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Conspecific attraction for conservation and management of terrestrial breeding birds: current knowledge and future research directions

Citation

Valente, Jonathon et al. (2022), Conspecific attraction for conservation and management of terrestrial breeding birds: current knowledge and future research directions, Dryad, Dataset, https://doi.org/10.5061/dryad.1vhhmgqrw

Abstract

Conspecific presence can indicate the location or quality of resources, and animals settling near conspecifics often gain fitness benefits. This can result in adaptive conspecific attraction during breeding habitat selection as demonstrated in numerous terrestrial, territorial birds. There is growing interest in using simulated conspecific social cues (e.g., decoys, broadcasted vocalizations) to manage bird distributions, yet it remains unclear when this approach is likely to succeed. We reviewed published studies to evaluate whether the strength of conspecific attraction in terrestrial birds is mediated by characteristics of species (life history traits), simulated cues (e.g., timing and duration), sites (e.g., quality), and how conspecific attraction was measured. We identified 31 experiments that simulated social cues and compared conspecific settlement between treatment and control sites. We then used phylogenetically controlled meta-regression to assess impacts of 19 moderators on settlement. Nearly all species included in these experiments were migratory passerines, and social cues generally had a strong, positive influence on their settlement decisions, as the odds of site occupancy were 3.12× (95% CI = 0.81, 11.69) greater in treatment sites relative to control sites. Within this group, conspecific attraction was evolutionarily conserved with ≥ 25.5% (CI = 5.1%, 65.4%) of the variance in treatment effects explained by phylogenetic relatedness. However, we found no evidence that any covariates influenced the response to social cues, and we posit this stems from limited research specifically designed to identify the mechanisms mediating conspecific attraction. We therefore developed a research agenda that provides a framework for testing mechanistic hypotheses regarding how cue characteristics, species traits, and spatial contexts may mediate attraction to conspecifics. Evaluating these hypotheses will greatly advance the field by helping managers understand when, where, and why simulating social cues can be used to enhance populations of species that are of conservation concern.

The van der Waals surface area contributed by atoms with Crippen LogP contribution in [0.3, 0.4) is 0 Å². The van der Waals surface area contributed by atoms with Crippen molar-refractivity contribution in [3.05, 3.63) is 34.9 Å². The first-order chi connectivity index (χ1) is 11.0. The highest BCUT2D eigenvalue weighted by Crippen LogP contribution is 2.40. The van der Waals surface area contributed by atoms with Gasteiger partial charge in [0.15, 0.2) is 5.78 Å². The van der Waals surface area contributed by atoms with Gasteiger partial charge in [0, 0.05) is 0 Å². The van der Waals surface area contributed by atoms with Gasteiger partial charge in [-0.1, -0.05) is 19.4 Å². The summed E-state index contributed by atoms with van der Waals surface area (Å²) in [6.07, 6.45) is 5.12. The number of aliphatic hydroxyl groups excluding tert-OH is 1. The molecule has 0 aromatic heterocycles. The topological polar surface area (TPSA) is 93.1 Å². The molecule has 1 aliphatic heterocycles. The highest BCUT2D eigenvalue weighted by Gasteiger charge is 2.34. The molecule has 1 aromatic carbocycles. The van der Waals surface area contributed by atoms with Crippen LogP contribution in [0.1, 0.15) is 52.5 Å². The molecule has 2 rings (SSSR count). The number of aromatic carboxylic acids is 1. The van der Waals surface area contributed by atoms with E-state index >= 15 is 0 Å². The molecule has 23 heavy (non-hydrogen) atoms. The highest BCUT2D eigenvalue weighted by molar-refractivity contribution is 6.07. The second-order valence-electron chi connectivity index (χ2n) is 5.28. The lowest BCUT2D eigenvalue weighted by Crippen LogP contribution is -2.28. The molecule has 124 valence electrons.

Usage Notes

This dataset has been formatted using Tidy data principles (Wickham 2014). That is, each observational unit is stored in its own table, each observation is a row, and each variable is a column.  There is a meta-data tab included in the Excel workbook (data) that explains all variables in each table, and Appendix C of the manuscript's supplementary materials provides additional details about how moderators were aggregated and quantified.  We have also included the R code (dataAnalysis) required to import these data and perform all analyses in the manuscript.  Finally, the file output.nex is a random sample of 1000 Ericson backbone trees (Jetz et al. 2012; http://birdtree.org/) that is used to calculate an average phylogenetic tree in the analyses.

Jetz, W., G. H. Thomas, J. B. Joy, K. Harmann, and A. O. Mooers (2012). The global diversity of birds in space and time. Nature 491:444-448.

Wickham, H. (2014). Tidy data. Journal of Statistical Software 59:10.

Funding

Engineer Research and Development Center, Award: 6270/896/04 (PE/Project/Task)

Oregon State University

National Institute of Food and Agriculture, Award: McIntire Stennis Project 1014995